• You share the expenses You may not pay less than the equal share of the operating expenses of a flight with your passengers, as long as the expenses involve only fuel, oil, airport expenditures, or rental fees 

    • If you are an aircraft salesperson and have at least 200 hr. of logged flight time, you may demonstrate an aircraft to a possible buyer 

    • You may act as PIC of an aircraft used in a passenger-carrying airlift sponsored by a charitable organization for which passengers make a donation if all of the following apply:

      • The sponsor of the airlift notifies the Flight Standards office at least 7 days before the flight and provides the Flight Standards office with specific info

      • The flight is conducted from a public airport or an airport approved by an FAA inspector 

      • You have logged at least 200 hr. of flight time 

      • No aerobatic of formation flights are conducted 

      • Each aircraft used is certified in the standard category and complies with the 100 hr. inspection requirement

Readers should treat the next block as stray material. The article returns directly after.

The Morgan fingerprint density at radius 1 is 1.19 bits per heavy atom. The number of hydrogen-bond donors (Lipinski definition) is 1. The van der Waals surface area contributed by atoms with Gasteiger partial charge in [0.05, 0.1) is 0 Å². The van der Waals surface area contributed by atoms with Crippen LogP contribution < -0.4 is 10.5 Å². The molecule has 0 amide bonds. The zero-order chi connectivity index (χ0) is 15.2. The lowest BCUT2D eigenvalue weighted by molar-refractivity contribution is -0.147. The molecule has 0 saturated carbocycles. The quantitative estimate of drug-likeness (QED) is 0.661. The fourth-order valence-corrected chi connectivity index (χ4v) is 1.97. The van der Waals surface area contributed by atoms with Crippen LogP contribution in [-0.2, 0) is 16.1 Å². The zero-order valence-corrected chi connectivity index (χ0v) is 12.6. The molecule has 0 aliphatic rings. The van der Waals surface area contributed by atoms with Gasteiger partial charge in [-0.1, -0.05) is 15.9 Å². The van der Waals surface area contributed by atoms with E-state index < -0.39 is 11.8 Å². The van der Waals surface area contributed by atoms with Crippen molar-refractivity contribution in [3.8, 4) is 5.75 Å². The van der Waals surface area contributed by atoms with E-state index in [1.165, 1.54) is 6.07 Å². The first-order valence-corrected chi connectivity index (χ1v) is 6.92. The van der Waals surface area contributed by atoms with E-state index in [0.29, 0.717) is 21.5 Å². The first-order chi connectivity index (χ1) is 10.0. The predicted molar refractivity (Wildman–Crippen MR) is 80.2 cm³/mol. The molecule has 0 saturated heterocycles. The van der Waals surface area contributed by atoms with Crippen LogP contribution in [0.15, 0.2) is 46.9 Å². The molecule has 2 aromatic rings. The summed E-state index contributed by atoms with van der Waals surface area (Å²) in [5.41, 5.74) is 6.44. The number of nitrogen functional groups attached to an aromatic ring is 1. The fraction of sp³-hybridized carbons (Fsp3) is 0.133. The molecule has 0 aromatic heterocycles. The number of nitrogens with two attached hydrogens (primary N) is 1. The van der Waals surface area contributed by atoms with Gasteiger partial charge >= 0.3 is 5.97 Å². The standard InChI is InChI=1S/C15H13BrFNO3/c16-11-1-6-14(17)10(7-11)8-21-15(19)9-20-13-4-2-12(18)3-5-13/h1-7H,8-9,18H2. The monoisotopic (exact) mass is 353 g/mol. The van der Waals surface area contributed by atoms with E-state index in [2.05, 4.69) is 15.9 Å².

• The flight is made under VFR during the day 

Check out this Advisory Circular from the FAA about what form of compensation you can receive. It outlines in more detail and answers questions in a way they may be phrased by an examiner. 

Relevant excerpts from Advisory Circular 61-142 (AC61-142) “Sharing Aircraft Operating Expenses in Accordance with 14 CFR § 61.113(c)”

Section 5 - Definitions:

5.4 Compensation.

Receipt of anything of value that is contingent upon the pilot acting as pilot in command (PIC) of an aircraft

5.6 Operating Expenses.

Costs directly arising from the use of an aircraft for the purpose of air navigation including piloting the piloting of aircraft with or without the right of legal control (as owner, lessee, or otherwise)

Section 7 - Expense Sharing under 61.113(c):

7.1 Sharing Expenses.